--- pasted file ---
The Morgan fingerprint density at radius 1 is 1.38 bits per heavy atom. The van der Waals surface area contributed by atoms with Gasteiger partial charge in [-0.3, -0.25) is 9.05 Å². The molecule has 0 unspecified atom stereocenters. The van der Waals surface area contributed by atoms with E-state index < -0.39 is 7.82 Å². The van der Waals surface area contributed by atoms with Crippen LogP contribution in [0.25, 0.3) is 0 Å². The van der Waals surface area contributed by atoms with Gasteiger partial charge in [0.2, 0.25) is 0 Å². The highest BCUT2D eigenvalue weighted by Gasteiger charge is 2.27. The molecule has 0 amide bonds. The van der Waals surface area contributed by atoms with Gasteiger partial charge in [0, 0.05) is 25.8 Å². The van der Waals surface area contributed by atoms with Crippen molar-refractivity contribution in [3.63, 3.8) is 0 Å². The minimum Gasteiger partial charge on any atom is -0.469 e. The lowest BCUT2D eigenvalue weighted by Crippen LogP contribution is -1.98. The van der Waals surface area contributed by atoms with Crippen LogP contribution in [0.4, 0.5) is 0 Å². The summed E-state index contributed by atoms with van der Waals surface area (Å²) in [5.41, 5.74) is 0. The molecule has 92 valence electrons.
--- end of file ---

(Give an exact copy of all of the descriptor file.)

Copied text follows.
The Morgan fingerprint density at radius 1 is 1.38 bits per heavy atom. The van der Waals surface area contributed by atoms with Gasteiger partial charge in [-0.3, -0.25) is 9.05 Å². The molecule has 0 unspecified atom stereocenters. The van der Waals surface area contributed by atoms with E-state index < -0.39 is 7.82 Å². The van der Waals surface area contributed by atoms with Crippen LogP contribution in [0.25, 0.3) is 0 Å². The van der Waals surface area contributed by atoms with Gasteiger partial charge in [0.2, 0.25) is 0 Å². The highest BCUT2D eigenvalue weighted by Gasteiger charge is 2.27. The molecule has 0 amide bonds. The van der Waals surface area contributed by atoms with Gasteiger partial charge in [0, 0.05) is 25.8 Å². The van der Waals surface area contributed by atoms with Crippen molar-refractivity contribution in [3.63, 3.8) is 0 Å². The minimum Gasteiger partial charge on any atom is -0.469 e. The lowest BCUT2D eigenvalue weighted by Crippen LogP contribution is -1.98. The van der Waals surface area contributed by atoms with Crippen LogP contribution in [0.4, 0.5) is 0 Å². The summed E-state index contributed by atoms with van der Waals surface area (Å²) in [5.41, 5.74) is 0. The molecule has 92 valence electrons.